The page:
@ManyToOne
    private Department department;
    
	public Long getId() {
		return id;
	}
	public void setId(Long id) {
		this.id = id;
	}
	
	public String getName() {
		return name;
	}
	public void setName(String name) {
		this.name = name;
	}
	
	public String getSurname() {
		return surname;
	}
	public void setSurname(String surname) {
		this.surname = surname;
	}
	
	public String getTitle() {
		return title;
	}
	public void setTitle(String title) {
		this.title = title;
	}
	
	public Date getCreated() {
		return created;
	}
	public void setCreated(Date created) {
		this.created = created;
	}
	
	public Department getDepartment() {

  return department;
    }
    public void setDepartment(Department department) {

  this.department = department;
    }
	
	@Override
	public String toString() {
		return "Employee [id=" + id + ", name=" + name + ", surname=" + surname
				+ ", title=" + title + ", department=" + department + "]";
	}

}
package com.javacodegeeks.snippets.enterprise;

import javax.persistence.Entity;
import javax.persistence.GeneratedValue;
import javax.persistence.GenerationType;
import javax.persistence.Id;

@Entity
public class Department {
	
    @Id @GeneratedValue(strategy=GenerationType.AUTO)
    private int id;
    private String name;

    public int getId() {

  return id;
    }
    
    public void setId(int id) {

  this.id = id;
    }
    
    public String getName() {

  return name;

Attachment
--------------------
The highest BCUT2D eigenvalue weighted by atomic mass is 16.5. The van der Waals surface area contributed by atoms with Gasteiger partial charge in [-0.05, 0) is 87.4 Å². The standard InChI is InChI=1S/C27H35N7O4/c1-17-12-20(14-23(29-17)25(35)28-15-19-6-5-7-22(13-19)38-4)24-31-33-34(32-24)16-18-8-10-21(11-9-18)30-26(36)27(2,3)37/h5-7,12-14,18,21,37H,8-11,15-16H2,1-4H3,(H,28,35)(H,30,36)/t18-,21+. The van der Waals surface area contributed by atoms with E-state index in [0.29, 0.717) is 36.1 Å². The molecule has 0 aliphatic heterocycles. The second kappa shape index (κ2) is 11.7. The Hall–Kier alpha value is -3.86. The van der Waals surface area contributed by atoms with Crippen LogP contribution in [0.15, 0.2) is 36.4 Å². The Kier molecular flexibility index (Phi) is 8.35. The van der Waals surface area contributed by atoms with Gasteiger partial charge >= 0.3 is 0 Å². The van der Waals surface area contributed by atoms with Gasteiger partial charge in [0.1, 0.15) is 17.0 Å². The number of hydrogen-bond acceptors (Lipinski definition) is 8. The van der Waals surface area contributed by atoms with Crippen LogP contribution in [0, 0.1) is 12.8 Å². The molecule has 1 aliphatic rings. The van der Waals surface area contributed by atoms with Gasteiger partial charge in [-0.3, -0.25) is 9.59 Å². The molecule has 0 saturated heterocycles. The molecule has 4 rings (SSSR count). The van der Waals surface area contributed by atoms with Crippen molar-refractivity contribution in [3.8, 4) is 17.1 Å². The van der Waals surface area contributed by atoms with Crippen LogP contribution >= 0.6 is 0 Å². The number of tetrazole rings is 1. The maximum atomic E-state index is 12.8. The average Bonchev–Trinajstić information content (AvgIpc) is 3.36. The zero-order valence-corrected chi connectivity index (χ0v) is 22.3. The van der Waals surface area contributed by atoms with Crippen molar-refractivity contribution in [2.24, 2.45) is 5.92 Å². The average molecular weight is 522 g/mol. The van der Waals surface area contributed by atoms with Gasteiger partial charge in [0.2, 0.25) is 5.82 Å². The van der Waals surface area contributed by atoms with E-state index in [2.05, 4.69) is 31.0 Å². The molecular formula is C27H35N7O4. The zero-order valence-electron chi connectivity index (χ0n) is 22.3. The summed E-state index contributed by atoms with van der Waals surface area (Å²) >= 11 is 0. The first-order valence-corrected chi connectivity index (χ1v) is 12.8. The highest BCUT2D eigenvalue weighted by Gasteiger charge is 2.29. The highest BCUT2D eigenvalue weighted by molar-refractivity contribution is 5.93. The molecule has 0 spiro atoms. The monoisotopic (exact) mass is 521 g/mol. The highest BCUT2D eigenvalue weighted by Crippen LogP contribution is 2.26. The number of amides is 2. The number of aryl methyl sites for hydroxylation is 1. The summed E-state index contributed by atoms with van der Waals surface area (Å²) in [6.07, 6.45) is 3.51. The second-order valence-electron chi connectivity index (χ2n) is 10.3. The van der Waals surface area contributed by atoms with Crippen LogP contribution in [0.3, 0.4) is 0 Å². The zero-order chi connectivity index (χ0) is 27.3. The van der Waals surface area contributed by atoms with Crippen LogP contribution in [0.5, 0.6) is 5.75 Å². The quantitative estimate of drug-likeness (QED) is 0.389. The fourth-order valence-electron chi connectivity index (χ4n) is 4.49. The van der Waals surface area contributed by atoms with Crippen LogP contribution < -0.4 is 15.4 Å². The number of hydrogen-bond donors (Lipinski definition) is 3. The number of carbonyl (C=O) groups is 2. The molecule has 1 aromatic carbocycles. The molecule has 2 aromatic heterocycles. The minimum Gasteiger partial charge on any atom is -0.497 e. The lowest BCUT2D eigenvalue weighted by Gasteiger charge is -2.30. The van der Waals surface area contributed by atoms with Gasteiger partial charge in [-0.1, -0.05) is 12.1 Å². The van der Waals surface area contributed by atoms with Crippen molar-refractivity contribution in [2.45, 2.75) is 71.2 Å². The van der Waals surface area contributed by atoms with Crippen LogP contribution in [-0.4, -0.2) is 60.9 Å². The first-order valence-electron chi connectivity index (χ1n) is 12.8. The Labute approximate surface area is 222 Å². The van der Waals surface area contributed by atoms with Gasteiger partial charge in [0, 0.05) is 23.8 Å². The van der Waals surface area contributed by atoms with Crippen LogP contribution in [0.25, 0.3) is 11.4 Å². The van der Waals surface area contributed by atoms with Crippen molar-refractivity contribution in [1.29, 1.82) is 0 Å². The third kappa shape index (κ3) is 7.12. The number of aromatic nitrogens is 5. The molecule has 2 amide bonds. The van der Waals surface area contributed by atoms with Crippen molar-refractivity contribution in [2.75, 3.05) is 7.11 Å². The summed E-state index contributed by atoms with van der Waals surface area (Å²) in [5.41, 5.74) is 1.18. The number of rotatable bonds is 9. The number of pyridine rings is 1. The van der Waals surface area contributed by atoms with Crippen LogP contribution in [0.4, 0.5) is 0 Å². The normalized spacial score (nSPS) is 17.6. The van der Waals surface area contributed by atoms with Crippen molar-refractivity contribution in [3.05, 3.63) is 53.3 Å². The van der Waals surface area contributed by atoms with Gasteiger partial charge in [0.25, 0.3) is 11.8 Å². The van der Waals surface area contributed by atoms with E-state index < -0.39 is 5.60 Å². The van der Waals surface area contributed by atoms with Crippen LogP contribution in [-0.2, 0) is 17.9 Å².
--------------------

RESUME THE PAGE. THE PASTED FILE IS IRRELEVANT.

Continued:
}
    
    public void setName(String deptName) {

  this.name = deptName;
    }

	@Override
	public String toString() {
		return "Department [id=" + id + ", name=" + name + "]";
	}
    
}

persistence.xml

<persistence xmlns="http://java.sun.com/xml/ns/persistence"
    xmlns:xsi="http://www.w3.org/2001/XMLSchema-instance"
    xsi:schemaLocation="http://java.sun.com/xml/ns/persistence http://java.sun.com/xml/ns/persistence/persistence_2_0.xsd"
    version="2.0">
	
	<persistence-unit name="MyPersistenceUnit" transaction-type="RESOURCE_LOCAL">
		<provider>org.hibernate.ejb.HibernatePersistence</provider>
		<properties>
			<property name="hibernate.dialect" value="org.hibernate.dialect.MySQL5InnoDBDialect" />
			<property name="hibernate.hbm2ddl.auto" value="update" />
			<property name="hibernate.connection.driver_class" value="com.mysql.jdbc.Driver" />
			<property name="hibernate.connection.username" value="jcg" />
			<property name="hibernate.connection.password" value="jcg" />
			<property name="hibernate.connection.url" value="jdbc:mysql://localhost/companydb" />
		</properties>
	</persistence-unit>
	
</persistence>

Output:

dbEmployee Employee [id=1, name=Jack, surname=Thomson, title=QA Engineer, department=Department [id=1, name=HR]]

 
This was an example of how to create a many to one mapping in JPA.

(No Ratings Yet)
Start the discussion Views Tweet it!

Do you want to know how to develop your skillset to become a Java Rockstar?

Subscribe to our newsletter to start Rocking right now!

To get you started we give you our best selling eBooks for FREE!

 

1. JPA Mini Book

2. JVM Troubleshooting Guide

3. JUnit Tutorial for Unit Testing

4. Java Annotations Tutorial

5. Java Interview Questions

6. Spring Interview Questions

7. Android UI Design

 

and many more ....

 

Receive Java & Developer job alerts in your Area

 

Leave a Reply

avatar
  Subscribe  
Notify of